Taxing China's Assets
JOSEPH GAGNON is a Senior Fellow at the Peterson Institute for International Economics. He is a former Associate Director of the Divisions of International Finance and Monetary Affairs at the Federal Reserve Board. GARY HUFBAUER is the Reginald Jones Senior Fellow at the Peterson Institute. Among previous positions, he was Director of the International Tax Staff in the U.S. Treasury Department.See more by Joseph Gagnon See more by Gary Hufbauer
For much of the past decade, the United States has begged, pleaded, and threatened China to change its disruptive currency practices, which artificially make Chinese exports cheap and foreign goods sold in China expensive.
Today, in the midst of prolonged economic weakness, with the U.S. trade deficit rising and unemployment persistently high -- and Chinese-owned U.S. debt probably exceeding $2 trillion -- legislative pressure is again growing to raise trade barriers against Chinese goods. Since June 2010, China has allowed its currency, the renminbi, to rise nearly five percent against the dollar. But there has been no slowdown in its manipulative purchases of U.S. assets, implying that the renminbi remains deeply undervalued.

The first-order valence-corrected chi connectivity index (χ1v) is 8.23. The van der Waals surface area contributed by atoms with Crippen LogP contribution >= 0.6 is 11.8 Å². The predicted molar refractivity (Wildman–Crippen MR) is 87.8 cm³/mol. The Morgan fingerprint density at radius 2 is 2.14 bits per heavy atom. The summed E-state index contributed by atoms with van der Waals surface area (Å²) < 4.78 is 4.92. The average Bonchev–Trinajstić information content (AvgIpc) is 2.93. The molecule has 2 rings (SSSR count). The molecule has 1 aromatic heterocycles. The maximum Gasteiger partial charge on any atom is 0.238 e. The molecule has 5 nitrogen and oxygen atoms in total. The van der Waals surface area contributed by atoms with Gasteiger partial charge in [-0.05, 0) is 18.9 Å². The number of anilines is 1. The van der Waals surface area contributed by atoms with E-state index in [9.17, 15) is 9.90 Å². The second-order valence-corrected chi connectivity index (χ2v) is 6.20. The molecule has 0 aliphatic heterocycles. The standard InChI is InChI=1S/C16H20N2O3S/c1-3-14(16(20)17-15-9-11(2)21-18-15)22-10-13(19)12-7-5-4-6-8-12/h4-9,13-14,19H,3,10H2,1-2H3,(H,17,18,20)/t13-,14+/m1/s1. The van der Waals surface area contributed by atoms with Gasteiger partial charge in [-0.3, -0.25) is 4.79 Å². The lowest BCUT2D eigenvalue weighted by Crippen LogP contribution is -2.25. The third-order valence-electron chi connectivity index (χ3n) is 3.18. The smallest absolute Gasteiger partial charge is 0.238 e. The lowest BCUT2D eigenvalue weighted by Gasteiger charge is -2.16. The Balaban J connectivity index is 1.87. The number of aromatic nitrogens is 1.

The United States clearly needs to ratchet up the pressure on China, and the next installment of the U.S.-China Strategic and Economic Dialogue, scheduled for early May in Washington, provides a natural opportunity. But what action can the United States take to persuade China to stop its harmful behavior? Minor trade measures, such as a few more antidumping or countervailing duty cases to levy penalty duties on U.S. imports of Chinese paper or steel, will not make an appreciable dent in the trade deficit or the unemployment rate. And major trade measures, such as a tariff or quota against all Chinese exports, would likely be ruled illegal by the World Trade Organization and would almost certainly provoke Chinese retaliation against U.S. exporters. Moreover, a trade war across the Pacific would quickly create vested interests among protected U.S. and Chinese industries, making the retaliatory measures hard to unwind. For these reasons, it is no surprise that U.S. policymakers have been reluctant to launch a trade war with China; officials in Beijing understand this reluctance well and, accordingly, have viewed U.S. threats as bluffs.